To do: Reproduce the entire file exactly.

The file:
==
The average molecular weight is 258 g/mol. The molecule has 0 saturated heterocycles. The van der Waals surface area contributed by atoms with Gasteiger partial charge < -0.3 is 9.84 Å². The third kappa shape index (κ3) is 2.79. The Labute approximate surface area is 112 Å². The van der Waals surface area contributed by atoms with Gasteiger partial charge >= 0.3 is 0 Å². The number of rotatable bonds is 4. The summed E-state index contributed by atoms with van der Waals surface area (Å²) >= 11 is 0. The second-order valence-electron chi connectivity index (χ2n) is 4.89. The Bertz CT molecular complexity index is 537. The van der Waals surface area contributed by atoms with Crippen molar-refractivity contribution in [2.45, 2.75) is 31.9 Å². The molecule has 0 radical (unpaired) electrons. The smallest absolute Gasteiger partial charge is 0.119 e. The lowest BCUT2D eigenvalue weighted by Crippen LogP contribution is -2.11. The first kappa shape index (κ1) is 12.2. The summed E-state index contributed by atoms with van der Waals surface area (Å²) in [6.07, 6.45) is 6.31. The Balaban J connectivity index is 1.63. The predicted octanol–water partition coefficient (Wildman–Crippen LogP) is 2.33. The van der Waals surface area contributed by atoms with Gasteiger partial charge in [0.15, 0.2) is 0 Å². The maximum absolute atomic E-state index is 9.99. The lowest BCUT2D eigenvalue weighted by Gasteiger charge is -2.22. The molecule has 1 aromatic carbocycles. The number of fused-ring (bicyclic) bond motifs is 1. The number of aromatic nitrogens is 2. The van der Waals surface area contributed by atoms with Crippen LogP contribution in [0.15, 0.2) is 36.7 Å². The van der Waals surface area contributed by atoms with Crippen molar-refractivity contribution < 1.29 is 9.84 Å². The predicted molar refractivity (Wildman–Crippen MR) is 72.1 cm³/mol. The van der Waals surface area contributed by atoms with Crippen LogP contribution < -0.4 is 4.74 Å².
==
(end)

The average molecular weight is 258 g/mol. The molecule has 0 saturated heterocycles. The van der Waals surface area contributed by atoms with Gasteiger partial charge < -0.3 is 9.84 Å². The third kappa shape index (κ3) is 2.79. The Labute approximate surface area is 112 Å². The van der Waals surface area contributed by atoms with Gasteiger partial charge >= 0.3 is 0 Å². The number of rotatable bonds is 4. The summed E-state index contributed by atoms with van der Waals surface area (Å²) >= 11 is 0. The second-order valence-electron chi connectivity index (χ2n) is 4.89. The Bertz CT molecular complexity index is 537. The van der Waals surface area contributed by atoms with Crippen molar-refractivity contribution in [2.45, 2.75) is 31.9 Å². The molecule has 0 radical (unpaired) electrons. The smallest absolute Gasteiger partial charge is 0.119 e. The lowest BCUT2D eigenvalue weighted by Crippen LogP contribution is -2.11. The first kappa shape index (κ1) is 12.2. The summed E-state index contributed by atoms with van der Waals surface area (Å²) in [6.07, 6.45) is 6.31. The Balaban J connectivity index is 1.63. The predicted octanol–water partition coefficient (Wildman–Crippen LogP) is 2.33. The van der Waals surface area contributed by atoms with Gasteiger partial charge in [0.15, 0.2) is 0 Å². The maximum absolute atomic E-state index is 9.99. The lowest BCUT2D eigenvalue weighted by Gasteiger charge is -2.22. The molecule has 1 aromatic carbocycles. The number of fused-ring (bicyclic) bond motifs is 1. The number of aromatic nitrogens is 2. The van der Waals surface area contributed by atoms with Crippen LogP contribution in [0.15, 0.2) is 36.7 Å². The van der Waals surface area contributed by atoms with Crippen molar-refractivity contribution < 1.29 is 9.84 Å². The predicted molar refractivity (Wildman–Crippen MR) is 72.1 cm³/mol. The van der Waals surface area contributed by atoms with Crippen LogP contribution < -0.4 is 4.74 Å².